It is expedient to use an example for this case as well. Let us consider this potentiality within a monarchy whereby an heir to the throne of the king awaits the inevitable consequence of time, a consequence which will yield his inheritance of the crown. By means of his heredity and genetic connection to the monarch, there is an imminent expectation, anticipation, and presupposition that the prince will be the heir to the throne of the kingdom ipso facto when his father dies and, moreover, that he will acquire the rights most proper to that office. Of course, as prince, he is not the king and only maintains the potential for this authority. But this potential is such that he will inevitably inherit the rights afforded him by his bloodline unless an outside agent intervenes.

          We see this second nature of potentiality evidenced all the way to the micro-level of science. When molecular biologists speak of genetics, they do not say that genomes don’t carry genetic instructions because their phenotypes have not yet been expressed. Instead, they say that a genome is a set of characteristics pending manifestation. If allowed to develop according to their natural design, a gene will express the genetic code it carries in the form of the observable, physiological characteristics of the host. This will occur inevitably unless frustrated by some external inhibition. However, this is only significant insomuch as the genomes are presently in existence. There is no expectation that a phenotype would exist by nature of its own propensity to manifest itself without first relying on the preliminary existence of its genotype. Applying this to our fetus, we can say that these rights are more than just a subjective potential; they are dormant rights that are inherited by the very nature of the fetus’s existence.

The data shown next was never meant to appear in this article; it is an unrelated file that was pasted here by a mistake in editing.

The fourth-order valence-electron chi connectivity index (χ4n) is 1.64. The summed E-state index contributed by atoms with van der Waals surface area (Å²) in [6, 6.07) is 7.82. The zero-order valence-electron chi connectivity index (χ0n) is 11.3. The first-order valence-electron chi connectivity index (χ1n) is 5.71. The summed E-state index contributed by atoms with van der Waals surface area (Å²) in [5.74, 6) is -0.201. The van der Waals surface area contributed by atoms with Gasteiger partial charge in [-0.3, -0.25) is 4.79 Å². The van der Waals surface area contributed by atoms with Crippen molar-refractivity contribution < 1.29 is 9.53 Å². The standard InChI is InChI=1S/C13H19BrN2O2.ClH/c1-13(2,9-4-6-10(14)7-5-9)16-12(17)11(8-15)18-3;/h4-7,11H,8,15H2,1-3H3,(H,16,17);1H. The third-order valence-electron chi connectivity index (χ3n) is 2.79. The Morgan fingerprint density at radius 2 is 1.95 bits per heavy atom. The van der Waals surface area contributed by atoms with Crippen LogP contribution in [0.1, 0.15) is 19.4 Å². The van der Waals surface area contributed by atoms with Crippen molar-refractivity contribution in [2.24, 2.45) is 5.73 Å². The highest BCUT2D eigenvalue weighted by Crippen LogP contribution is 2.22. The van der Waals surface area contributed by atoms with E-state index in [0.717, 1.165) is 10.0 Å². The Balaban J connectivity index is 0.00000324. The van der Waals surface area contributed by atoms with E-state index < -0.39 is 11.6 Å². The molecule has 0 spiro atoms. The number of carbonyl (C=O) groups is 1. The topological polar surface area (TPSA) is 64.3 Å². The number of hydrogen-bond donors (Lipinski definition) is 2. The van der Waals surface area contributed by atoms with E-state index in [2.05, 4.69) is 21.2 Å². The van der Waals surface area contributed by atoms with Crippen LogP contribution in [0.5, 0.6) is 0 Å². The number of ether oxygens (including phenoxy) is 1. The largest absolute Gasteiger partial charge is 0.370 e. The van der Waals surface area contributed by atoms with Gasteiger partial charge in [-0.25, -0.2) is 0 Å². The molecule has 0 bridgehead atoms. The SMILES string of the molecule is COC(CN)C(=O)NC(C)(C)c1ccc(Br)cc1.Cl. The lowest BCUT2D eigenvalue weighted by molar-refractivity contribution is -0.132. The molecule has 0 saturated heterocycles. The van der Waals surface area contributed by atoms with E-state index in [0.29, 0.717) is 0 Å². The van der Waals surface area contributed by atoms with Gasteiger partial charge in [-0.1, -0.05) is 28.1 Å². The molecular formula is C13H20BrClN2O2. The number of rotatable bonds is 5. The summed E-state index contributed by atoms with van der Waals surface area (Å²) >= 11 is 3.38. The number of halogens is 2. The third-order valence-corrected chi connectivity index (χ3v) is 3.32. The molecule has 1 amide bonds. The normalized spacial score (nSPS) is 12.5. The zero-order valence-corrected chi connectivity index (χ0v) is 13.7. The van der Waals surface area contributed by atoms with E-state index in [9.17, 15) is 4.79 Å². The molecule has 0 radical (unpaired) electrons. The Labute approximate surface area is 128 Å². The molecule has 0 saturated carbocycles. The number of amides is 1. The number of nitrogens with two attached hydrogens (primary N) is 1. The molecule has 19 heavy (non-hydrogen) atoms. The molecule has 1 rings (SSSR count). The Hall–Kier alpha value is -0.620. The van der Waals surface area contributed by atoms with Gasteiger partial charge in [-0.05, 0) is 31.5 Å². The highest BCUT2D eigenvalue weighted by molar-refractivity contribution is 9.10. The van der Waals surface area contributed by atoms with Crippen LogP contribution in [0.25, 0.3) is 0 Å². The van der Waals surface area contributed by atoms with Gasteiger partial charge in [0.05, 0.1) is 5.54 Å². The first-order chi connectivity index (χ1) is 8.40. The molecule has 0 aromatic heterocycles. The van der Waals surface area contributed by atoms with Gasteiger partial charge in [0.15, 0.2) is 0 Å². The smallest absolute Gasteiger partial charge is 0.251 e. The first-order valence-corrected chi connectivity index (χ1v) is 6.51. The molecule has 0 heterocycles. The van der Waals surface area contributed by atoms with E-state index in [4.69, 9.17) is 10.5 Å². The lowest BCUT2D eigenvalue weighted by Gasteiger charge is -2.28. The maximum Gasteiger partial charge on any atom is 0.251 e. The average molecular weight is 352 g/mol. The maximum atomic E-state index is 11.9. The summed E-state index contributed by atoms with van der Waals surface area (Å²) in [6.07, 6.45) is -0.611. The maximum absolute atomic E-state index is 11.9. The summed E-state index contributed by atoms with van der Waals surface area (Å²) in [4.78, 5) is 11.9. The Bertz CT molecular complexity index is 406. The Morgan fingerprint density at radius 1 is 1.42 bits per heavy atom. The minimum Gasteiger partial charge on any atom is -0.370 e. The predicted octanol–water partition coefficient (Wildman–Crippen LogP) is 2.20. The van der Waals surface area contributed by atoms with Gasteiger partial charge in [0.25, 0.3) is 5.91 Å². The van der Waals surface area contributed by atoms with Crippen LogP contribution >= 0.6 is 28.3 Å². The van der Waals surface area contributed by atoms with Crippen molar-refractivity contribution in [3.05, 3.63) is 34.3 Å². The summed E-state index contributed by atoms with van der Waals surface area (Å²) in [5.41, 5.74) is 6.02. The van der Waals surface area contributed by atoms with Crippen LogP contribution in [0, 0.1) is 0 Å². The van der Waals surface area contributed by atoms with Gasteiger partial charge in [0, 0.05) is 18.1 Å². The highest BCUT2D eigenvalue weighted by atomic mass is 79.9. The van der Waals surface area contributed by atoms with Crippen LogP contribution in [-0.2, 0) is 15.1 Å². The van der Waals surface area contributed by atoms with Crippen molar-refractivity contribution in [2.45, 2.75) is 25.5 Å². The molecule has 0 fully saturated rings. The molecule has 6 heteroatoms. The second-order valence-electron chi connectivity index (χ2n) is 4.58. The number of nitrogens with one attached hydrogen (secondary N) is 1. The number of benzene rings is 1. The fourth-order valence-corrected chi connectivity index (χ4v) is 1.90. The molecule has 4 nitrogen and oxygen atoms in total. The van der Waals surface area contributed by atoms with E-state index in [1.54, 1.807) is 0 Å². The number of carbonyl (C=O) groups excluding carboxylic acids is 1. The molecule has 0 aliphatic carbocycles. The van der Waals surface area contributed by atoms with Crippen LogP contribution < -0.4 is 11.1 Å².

Having now qualified the nature of potentiality, and having clarified it by analogy, we shall now turn our focus to a more concrete distinction – that between, what Singer calls, members of the species Homo sapiens and persons. On p. 85, Singer describes the biological membership of the species as “…determined scientifically by an examination of the nature of the chromosomes in the cells of living organisms.” On p. 87, he distinguishes this membership from persons, which he describes as “rational and self-conscious being[ s ].” It is possible that there are other considerations that would further qualify personhood, but for the subject at hand, I will consider only Singer’s distinctions. If being a member of the species Homo sapiens is a necessary condition of being a person, and if to be a person is sufficient for receiving moral rights, then there must be at least one more condition in addition to the first which is necessary for the acquisition of these rights. 

          In order to determine what other condition this might be, we must first apply the afore-mentioned analogous cases of the citizens and the prince to the distinctions drawn between members of the species Homo sapiens and persons. Let us consider first the implications of the potentiality of existence as it relates to subjective potential. The citizens, in this case, are representative of a purely random and spontaneous existence whereby potential beings, through means of election, could at any moment acquire complete moral rights within an instant. This, of course, cannot be true because no fetus has been known to instantaneously transcend potential existence into a fully-developed self-conscious and rational reality. Moreover, this cannot be true because we know, as a matter of fact, that all beings come into existence via a gradual, incremental process of developmental progress.